John’s love of poetry had its roots in the popular songs he heard as a boy in Medina. Medina was famous for its market and the crowds were entertained by singers with their repertoire of love-songs. John also had a chance to study literature, first of all at the Jesuit College and then during the noviciate. He would have read the great Latin poets, such as Horace and Ovid, and also the poems of a contemporary Spanish poet, Garcilaso de la Vega. Garcilaso was a young man about the Spanish Court who cut rather an heroic figure. He died young, but his poems wre full of invention and innovation. John was obviously impressed with his work, especially the sensitive way he wrote of nature. John loved nature and felt a kinship with Garcilaso’s imaginative approach.

John’s poetic output is not huge. In fact the totality of his works comes to about 40 pages in The Collected Works. His poetry dates from 1578, with “The Spiritual Canticle” being among the earliest of his works, and with “The Living Flame of Love”, written in 1585, rounding off his poetic output.

Rather than talking about and around John’s poetry it would be better to let John speak for himself. For this purpose, the poem “The Dark Night” would be a good choice.

The Dark Night

Songs of the soul that rejoices in having reached the high state of perfection, which is union with God, by the path of spiritual negation.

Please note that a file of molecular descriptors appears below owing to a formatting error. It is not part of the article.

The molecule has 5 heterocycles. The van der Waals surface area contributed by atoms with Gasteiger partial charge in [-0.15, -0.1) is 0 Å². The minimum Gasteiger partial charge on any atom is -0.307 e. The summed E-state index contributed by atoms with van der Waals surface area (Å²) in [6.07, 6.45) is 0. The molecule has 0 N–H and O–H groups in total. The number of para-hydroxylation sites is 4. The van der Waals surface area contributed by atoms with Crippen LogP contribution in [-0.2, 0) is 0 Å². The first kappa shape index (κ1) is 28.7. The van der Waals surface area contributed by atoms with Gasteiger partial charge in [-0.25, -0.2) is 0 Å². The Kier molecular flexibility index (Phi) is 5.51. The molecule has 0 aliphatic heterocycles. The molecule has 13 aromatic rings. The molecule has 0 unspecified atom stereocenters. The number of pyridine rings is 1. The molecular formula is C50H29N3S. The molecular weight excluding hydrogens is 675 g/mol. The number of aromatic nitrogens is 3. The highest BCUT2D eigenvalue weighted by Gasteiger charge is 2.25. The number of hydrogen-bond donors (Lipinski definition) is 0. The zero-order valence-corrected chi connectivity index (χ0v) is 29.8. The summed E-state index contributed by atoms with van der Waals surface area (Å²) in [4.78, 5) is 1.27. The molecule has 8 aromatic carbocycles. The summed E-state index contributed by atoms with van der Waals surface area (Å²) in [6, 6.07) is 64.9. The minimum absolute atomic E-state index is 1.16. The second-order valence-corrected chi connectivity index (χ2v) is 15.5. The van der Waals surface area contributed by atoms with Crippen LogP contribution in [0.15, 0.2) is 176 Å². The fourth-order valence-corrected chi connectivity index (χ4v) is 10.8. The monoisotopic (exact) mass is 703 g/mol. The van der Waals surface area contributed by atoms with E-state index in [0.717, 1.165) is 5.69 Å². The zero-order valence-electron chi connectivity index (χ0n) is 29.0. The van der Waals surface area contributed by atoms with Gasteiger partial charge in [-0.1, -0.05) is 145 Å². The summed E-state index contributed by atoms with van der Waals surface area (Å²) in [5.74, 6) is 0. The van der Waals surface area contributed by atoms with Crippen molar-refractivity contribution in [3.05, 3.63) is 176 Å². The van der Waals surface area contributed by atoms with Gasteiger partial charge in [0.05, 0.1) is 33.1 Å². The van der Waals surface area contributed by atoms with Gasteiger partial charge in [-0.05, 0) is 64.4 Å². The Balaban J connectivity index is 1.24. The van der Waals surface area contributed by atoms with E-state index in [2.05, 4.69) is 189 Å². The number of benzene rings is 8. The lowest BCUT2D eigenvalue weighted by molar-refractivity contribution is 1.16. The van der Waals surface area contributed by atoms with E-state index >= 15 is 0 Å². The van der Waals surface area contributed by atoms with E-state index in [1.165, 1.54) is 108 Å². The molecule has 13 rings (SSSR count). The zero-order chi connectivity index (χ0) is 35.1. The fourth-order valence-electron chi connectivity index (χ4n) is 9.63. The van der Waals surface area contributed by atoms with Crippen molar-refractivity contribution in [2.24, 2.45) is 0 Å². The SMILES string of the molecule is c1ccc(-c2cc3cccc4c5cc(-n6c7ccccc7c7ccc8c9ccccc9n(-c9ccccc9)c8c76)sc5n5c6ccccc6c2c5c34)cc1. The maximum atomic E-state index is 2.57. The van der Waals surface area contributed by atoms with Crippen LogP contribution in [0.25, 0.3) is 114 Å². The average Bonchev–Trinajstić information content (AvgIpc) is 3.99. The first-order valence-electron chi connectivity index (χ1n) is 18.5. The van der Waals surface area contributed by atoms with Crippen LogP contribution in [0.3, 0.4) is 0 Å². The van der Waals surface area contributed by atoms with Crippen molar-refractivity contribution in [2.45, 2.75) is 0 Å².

One dark night,
fired with love’s urgent longings
- ah, the sheer grace! -
I went out unseen,
my house being now all stilled.

In darkness, and secure,
by the secret ladder, disguised,
- ah, the sheer grace! -
In darkness and concealment,
my house being now all stilled.

On that glad night
in secret, for no one saw me,
nor did I look at anything
with no other light or guide
than the one that burned in my heart.

This guided me
more surely than the light of noon
to where he was awaiting me
- him I knew so well -
there in a place where no one appeared.

O guiding night!
O night more lovely than the dawn!
O night that has united
the Lover with his beloved,
transforming the beloved in her Love.

Upon my flowering breast,
which I kept wholly for him alone,
there he lay sleeping,
and I caressing him
there in a breeze from the fanning cedars.

When the breeze blew from the turret,
as I parted his hair,
it wounded my neck
with its gentle hand,
suspending all my senses.

I abandoned and forgot myself,
laying my face on my Beloved;
all things ceased; I went out from myself,
leaving my cares
forgotten among the lilies.

John wrote this poem in the months after his escape from Toledo. It is rich in symbolism and, while a translation can never capture the power of the poem, there is more than enough to enjoy. The poem uses the symbol of night in a way that draws out a sense of mystery. The night recalls the darkness of John’s prison cell and the times of darkness when he must have been torn by a range of conflicting emotions. Was he in prison because he was at fault? Why had his own turned against him? But night is also a time of mystery when deep feelings can well up, atime to begin a journey.

In fact, the opening stanza, which rejoices in the freedom of the Lover to leave the house, echoes the Songs of Songs:

Upon my bed at night
I sought him whom my soul loves;
I sought him, but found him not . . .
‘I will rise now and go about the city . . .
I will seek him whom my soul loves.’ (Song of Songs 3:1-2)